Blood Moon Rising, by Richard Conrath. Gulf Shore Press. 414 pages. Trade Paperback $14.99.
This is the second installment in Mr. Conrath’s Cooper Mystery Series, following “Cooper’s Moon.” A third installment is expected. The story line for “Blood Moon Rising” continues to follow the protagonist’s despair over the disappearance of his young son, Maxie, who was abducted or otherwise lost at the age of seven. His eight-year quest to find Maxie has faltered, and his marriage has collapsed. However, he has become dedicated to and skilled in missing persons crime detection.
Indeed, Cooper had resigned his university teaching job, relocated from Ohio to Florida, became a homicide detective for the Miami Police Department, and then a private detective.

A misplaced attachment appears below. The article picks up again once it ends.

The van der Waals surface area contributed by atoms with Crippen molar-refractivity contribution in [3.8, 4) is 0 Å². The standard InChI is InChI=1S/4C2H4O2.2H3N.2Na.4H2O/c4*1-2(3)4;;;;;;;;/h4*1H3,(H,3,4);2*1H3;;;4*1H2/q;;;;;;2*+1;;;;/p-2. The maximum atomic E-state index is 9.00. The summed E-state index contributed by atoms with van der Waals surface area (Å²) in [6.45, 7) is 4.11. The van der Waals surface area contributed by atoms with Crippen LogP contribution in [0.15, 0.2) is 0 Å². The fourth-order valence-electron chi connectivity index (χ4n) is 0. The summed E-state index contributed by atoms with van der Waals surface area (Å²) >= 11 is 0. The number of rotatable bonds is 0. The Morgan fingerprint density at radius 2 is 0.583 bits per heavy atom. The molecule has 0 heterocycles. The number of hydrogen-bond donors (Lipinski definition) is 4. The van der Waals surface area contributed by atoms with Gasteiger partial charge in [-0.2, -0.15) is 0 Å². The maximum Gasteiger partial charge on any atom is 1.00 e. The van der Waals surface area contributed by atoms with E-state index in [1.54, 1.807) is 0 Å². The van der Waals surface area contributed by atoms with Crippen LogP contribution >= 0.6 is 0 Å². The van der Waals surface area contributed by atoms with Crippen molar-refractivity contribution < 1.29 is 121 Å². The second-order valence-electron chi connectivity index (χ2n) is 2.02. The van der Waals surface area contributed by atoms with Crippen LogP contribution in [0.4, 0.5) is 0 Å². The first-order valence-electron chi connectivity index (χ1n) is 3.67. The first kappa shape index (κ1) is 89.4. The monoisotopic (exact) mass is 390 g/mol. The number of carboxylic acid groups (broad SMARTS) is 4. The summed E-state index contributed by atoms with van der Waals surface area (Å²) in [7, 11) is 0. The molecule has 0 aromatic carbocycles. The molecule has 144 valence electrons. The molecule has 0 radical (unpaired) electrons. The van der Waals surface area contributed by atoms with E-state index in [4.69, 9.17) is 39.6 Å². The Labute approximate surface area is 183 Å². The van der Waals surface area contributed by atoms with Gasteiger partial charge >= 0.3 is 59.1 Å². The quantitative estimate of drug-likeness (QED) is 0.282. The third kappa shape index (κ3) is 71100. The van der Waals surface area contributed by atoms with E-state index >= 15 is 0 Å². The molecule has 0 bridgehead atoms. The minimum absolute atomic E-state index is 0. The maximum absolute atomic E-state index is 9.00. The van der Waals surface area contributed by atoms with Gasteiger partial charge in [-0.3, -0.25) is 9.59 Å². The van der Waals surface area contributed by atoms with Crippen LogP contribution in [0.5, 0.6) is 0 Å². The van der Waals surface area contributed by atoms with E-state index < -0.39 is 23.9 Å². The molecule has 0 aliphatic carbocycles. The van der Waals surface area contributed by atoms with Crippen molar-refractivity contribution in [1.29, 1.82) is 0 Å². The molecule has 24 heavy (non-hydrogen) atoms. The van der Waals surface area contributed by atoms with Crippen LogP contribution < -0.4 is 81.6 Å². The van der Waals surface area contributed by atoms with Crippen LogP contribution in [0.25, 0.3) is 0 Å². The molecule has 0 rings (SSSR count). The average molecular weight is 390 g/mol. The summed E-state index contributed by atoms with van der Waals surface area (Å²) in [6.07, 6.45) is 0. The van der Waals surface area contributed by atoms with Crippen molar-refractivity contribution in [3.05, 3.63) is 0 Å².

The present action opens when a call from his former teaching colleague, Jackson, who asks for help. Jackson tells Cooper that he’s the major suspect in a missing person case involving one of his female students who has vanished – and with whom he had been intimate.
Now Cooper is plunged into confronting the human trafficking marketplace, with his lost son always on his mind. The self-imposed assignment first takes him back to Ohio where he picks up some of the help that he needs. Then back to Florida for more support, featuring former co-workers on the Miami PD.
He is by now well aware of an international market in body parts removed by unscrupulous surgeons. Such enterprises, which have Russian mob involvement, include tricking those desperate for money to be test cases in pharmaceutical experiments that might be deadly.
Aside from his crew of old friends from Ohio and Florida, Cooper’s team includes Leo Federovich, the grandfather of a missing university student, who understands the Russian mob scene through his former role as a KGB agent. . . .
To explore the full review, as it appears in the January 1, 2020 Fort Myers, Charlotte County and Venice Florida Weekly, and the January 2 Palm Beach and Bonita Springs editions, click here: Blood Moon Rising